Arshad Shaikh examines how political parties in India make a mockery of inner party democracy by turning the post of Chief Minister into a game of musical chairs; Indian polity is belittled and the concept of ‘supreme’ leader is perpetuated giving rise to sycophancy and the surrender to ‘totalitarianism’

The Bharatiya Janata Party (BJP) changed 5 of its Chief Ministers in the last 7 months. A ‘change of guard’ is not taboo for political parties but the high-handed manner in which the CMs are being shown the door is what sparked the debate about how the BJP that once called itself ‘the party with a difference’ was adopting the ‘high command’ culture associated with the Indian National Congress (INC).

The changes started with the BJP appointing Himanta Biswa Sarma as CM of Assam after it won the elections in May. This happened despite the outgoing CM Sarbananda Sonowal completing his full term as CM between 2016 and 2021 and leading the party back to power in the state elections held in Mar-Apr this year.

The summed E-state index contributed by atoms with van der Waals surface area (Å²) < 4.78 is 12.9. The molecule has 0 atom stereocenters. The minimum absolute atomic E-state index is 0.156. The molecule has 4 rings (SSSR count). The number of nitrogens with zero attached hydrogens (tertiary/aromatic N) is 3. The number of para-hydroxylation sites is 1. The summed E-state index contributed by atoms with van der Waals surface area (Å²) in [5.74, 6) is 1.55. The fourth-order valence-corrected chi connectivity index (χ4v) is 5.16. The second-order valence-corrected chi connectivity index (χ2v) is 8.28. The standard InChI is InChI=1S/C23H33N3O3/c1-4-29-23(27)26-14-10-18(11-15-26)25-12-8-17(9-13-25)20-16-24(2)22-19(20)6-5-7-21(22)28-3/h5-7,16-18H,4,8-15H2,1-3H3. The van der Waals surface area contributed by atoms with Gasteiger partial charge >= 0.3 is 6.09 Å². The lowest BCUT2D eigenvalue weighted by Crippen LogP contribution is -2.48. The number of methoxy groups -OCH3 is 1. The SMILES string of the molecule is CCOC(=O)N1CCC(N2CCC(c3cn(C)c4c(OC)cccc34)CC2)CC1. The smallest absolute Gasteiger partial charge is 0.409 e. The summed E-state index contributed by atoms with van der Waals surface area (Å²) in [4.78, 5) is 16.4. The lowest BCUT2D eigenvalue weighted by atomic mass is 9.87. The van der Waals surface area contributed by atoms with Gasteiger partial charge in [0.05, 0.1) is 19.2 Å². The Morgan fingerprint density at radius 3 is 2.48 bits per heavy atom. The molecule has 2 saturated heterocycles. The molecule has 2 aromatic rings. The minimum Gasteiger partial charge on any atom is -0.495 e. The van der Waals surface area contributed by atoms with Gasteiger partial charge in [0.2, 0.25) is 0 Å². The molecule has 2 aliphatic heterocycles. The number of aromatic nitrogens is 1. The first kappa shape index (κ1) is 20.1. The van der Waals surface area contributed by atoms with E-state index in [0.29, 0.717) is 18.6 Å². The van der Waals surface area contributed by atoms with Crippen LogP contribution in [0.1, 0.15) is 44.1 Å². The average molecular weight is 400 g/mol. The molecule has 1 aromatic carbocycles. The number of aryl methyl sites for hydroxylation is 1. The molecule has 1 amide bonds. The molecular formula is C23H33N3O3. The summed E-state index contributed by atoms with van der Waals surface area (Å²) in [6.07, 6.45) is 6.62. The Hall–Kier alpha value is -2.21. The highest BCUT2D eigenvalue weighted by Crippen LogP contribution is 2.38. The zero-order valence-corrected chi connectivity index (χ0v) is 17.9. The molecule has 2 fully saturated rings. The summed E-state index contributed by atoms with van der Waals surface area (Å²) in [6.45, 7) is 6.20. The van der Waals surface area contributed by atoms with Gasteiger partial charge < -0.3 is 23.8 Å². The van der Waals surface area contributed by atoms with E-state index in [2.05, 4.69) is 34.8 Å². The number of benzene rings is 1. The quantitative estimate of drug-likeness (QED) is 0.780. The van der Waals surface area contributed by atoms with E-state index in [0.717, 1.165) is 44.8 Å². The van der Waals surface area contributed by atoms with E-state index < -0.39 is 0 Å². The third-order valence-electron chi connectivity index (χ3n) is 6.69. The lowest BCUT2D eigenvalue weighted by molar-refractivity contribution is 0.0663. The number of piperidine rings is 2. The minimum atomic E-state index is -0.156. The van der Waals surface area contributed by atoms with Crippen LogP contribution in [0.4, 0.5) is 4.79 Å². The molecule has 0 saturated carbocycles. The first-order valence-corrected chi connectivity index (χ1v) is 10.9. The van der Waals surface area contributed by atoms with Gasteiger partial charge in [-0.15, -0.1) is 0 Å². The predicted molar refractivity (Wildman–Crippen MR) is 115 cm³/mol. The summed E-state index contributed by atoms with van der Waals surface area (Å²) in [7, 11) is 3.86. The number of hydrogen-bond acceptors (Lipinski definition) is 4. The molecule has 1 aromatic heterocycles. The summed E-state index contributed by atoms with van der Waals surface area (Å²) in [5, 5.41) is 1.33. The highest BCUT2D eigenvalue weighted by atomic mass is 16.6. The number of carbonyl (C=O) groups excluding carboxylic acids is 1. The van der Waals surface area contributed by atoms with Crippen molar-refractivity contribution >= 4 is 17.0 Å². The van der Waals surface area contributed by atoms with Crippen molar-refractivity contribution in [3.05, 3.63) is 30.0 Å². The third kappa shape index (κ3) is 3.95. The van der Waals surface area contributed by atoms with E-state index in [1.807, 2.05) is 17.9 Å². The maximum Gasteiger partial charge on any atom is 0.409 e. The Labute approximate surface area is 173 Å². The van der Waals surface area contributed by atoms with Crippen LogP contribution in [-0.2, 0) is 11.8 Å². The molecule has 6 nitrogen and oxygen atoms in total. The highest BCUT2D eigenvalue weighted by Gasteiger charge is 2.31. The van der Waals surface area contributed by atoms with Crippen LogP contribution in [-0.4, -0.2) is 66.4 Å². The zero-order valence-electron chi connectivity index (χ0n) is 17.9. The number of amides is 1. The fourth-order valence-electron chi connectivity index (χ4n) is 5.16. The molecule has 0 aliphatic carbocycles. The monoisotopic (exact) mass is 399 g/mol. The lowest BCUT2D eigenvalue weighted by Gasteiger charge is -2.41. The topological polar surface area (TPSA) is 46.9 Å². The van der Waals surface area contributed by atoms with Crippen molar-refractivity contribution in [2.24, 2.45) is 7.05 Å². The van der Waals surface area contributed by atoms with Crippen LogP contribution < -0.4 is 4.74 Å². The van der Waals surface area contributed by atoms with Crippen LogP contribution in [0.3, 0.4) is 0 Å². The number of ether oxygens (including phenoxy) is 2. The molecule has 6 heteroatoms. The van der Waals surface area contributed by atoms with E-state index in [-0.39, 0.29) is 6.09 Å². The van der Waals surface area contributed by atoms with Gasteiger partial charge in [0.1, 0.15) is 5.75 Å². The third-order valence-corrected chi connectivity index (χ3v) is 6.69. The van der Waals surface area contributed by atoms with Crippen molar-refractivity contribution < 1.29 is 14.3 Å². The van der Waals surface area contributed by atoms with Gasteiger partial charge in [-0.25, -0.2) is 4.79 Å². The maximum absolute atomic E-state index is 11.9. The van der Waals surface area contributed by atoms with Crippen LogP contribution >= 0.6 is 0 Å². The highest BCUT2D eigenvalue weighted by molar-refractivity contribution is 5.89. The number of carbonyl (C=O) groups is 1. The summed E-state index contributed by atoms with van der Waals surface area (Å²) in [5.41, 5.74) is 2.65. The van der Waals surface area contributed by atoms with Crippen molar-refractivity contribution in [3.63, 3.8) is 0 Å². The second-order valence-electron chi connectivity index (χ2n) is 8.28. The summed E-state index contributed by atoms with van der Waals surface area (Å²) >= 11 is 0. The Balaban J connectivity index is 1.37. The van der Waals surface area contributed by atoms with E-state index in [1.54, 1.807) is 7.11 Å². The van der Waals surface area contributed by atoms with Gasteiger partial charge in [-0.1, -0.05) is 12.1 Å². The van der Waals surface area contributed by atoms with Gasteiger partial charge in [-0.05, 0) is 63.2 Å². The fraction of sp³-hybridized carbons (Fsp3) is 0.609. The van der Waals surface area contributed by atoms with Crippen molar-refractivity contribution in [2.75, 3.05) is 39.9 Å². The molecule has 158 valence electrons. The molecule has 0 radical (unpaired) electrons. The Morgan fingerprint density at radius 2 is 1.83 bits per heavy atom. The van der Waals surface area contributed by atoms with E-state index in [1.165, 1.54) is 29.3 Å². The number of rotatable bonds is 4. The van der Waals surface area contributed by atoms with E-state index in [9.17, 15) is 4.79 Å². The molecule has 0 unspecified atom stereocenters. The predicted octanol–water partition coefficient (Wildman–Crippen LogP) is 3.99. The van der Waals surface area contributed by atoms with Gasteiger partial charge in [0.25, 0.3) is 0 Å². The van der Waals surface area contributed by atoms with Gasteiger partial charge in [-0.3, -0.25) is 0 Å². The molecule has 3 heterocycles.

Trivendra Singh Rawat was appointed CM of Uttarakhand after the BJP grabbed power from the Congress in 2017. Elections are due in the state in February 2022. Trivendra resigned as CM in March 2021, citing a ‘collective decision’ made by the party and was replaced with Tirath Singh Rawat who remained in office for just 116 days. He made way for Pushkar Singh Dhami in July.

Karnataka also witnessed a change of ‘captaincy’ when 78-year old BS Yediurappa resigned and in came Basavaraj Bommai who will lead the state into the next elections in 2023. The reason touted in the media by BJP is that Yediurappa had crossed ‘75’, which is the unofficial retirement age for BJP ministers.

Vijay Rupani served as Gujarat Chief Minister between 2016 and 2021. He assumed power before the elections in 2017 and led the BJP to victory. He resigned just 14 months before the end of his term. Rupani was replaced by Bhupendra Patel. No official reason is available for Rupani’s exit. Reports suggest that Patel’s Cabinet of 24 Ministers is newly minted and it does not contain a single minister from Rupani’s Cabinet.

The latest casualty in the game of musical chairs for the post of CM is Captain Amrinder Singh of Congress-ruled Punjab. He was shown the exit door and made way for Charanjit Singh Channi. There is speculation that the Chief Ministerial chairs in Rajasthan, Madhya Pradesh, Chhattisgarh and Tripura have become ‘hot seats’ and may likely see new faces very soon.